On Giving Up Fear For Lent

Today I went and got ashes.

I looked Rowena in the eye as she made the smudgy sign of the cross on my forehead, saying , “From dust you came and from dust you shall return.”

I am not a Christian. I lost faith in all that a long time ago, but I must confess I still like a little ritualized discomfort. (I smile remembering all my Lenten “givings up” as a child, some of  which were pretty hardcore.)

When I realized today was Ash Wednesday, and Rowena texted that she might be a little late for our meeting because she was distributing ashes at a service at the University (Rowena is an Episcopal priest), I texted her, “Would you put ashes on me if I came??

She replied: “Of course.”

So I went.

I’ve been reading Brené Brown and Amanda Palmer lately and wishing I had the courage to be more like them, to risk vulnerability like they describe, and do.

Even before going for the ashes, though, I had decided to give up fear for Lent. Not all fear, just a small subset: The fear of writing and sucking at it.

I liked  the prospect of the ashes, especially administered by my friend, as the perfect  ritualized sealing of my intention.

As I walked home in the biting February wind, my hat covering the blotch of dirt on my forehead, I felt the energy shift in my body, just like I used to feel in all those childhood Lenten years.

We are born of ash and return to ash, that is certain. All we have is the interval between, to live with as much courage and vulnerability as we can muster.

I am going to try to be here every day for the next 40, giving up fear for Lent.

 

 

 

Lent, Mallo Cups, and the Resistance Monster

Raise your hand if you ever gave up candy for Lent.

(My hand did not go up.)

But even still, I always find myself craving Mallo Cups this time of year because every kid in my Catholic school gave up candy for Lent.  And Mallo Cups were the big Lenten sacrifice.

We were told we should give up something we really LOVED for Lent, and for most of the kids I hung with that was candy.

Not me, though.  I took this Lent thing to a whole new level of suffering and austerity because I secretly liked Lent.  Lent was a dark, minor key kind of time on the liturgical calendar, and I was a sad, minor key kind of a kid. I actually liked it when the statues got draped in purple and there were Stations to go to every Friday.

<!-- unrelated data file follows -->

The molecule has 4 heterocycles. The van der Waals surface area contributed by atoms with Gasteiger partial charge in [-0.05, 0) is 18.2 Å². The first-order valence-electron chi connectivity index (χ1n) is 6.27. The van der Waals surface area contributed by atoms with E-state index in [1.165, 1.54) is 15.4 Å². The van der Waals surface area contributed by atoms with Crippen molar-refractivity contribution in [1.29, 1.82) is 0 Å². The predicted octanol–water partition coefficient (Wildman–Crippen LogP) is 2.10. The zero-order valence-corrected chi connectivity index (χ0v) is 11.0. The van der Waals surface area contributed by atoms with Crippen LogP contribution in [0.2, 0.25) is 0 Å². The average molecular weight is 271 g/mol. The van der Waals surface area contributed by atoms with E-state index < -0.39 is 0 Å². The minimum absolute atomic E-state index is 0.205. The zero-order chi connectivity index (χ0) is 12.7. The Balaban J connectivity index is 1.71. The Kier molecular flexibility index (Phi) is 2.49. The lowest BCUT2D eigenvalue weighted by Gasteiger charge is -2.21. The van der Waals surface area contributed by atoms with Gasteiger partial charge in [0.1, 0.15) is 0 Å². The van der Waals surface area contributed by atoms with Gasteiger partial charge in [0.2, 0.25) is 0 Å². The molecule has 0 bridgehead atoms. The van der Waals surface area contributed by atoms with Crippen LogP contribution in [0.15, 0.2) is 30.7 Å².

So instead of Mallo Cups I gave up my pillow for Lent. Because even back then, I loved my sleep, and all the accoutrements of sleep: fluffy pillows, quilts, nice sheets, etc.  So I put my pillow under my bed for Lent and slept on my mattress for 6 neck-kinking weeks. And to make it even more painful, I also short-sheeted my sleep time by getting up at 5 and walking to 6 o’clock Mass every morning. And as if that hair shirt wasn’t itchy enough, I put little stones in my saddle shoes so my feet would bleed as I walked  After all, if Jesus could hang on the cross for me, it was the least I could do. Right?

(I needed serious counseling.)

Yessiree, I made those Mallo Cup giving-up kids look like total pussies.  (They, of course, had no idea I was doing this, or I would still be eating lunch by myself.)

But here I am, decades later, on the eve of Lent, still thinking about what I might give up for the next 6 weeks.

Turns out I don’t get into pain and suffering the way I used to. And self-flagellation? Eh. Over-rated.

What I am thinking of giving up this year year is my resistance to doing stuff I want to do, but because of some strange virus in my operating system I can’t bring myself to do.

That make sense?

Like this blog. When I write here regularly I feel good. I especially like going back into the archives and looking at what I was obsessing about a year or 2 ago on a given date. But when I go back and I didn’t write, I’m disappointed. I think when you start something like this, you ought tend it.  Or else kill it humanely and be done with it.

So I’ve decided that this year for Lent I am giving up not writing here. For the next 6 weeks I am going to put the stones in the saddle shoes, as it were, and just post something everyday.  It will take courage to vanquish this ugly little resistance monster who has been sitting like a threshold guardian at the gates of Wordprss, pointing and laughing at me, telling me I don’t have anything to say.

Mardi Gras Buddha Dog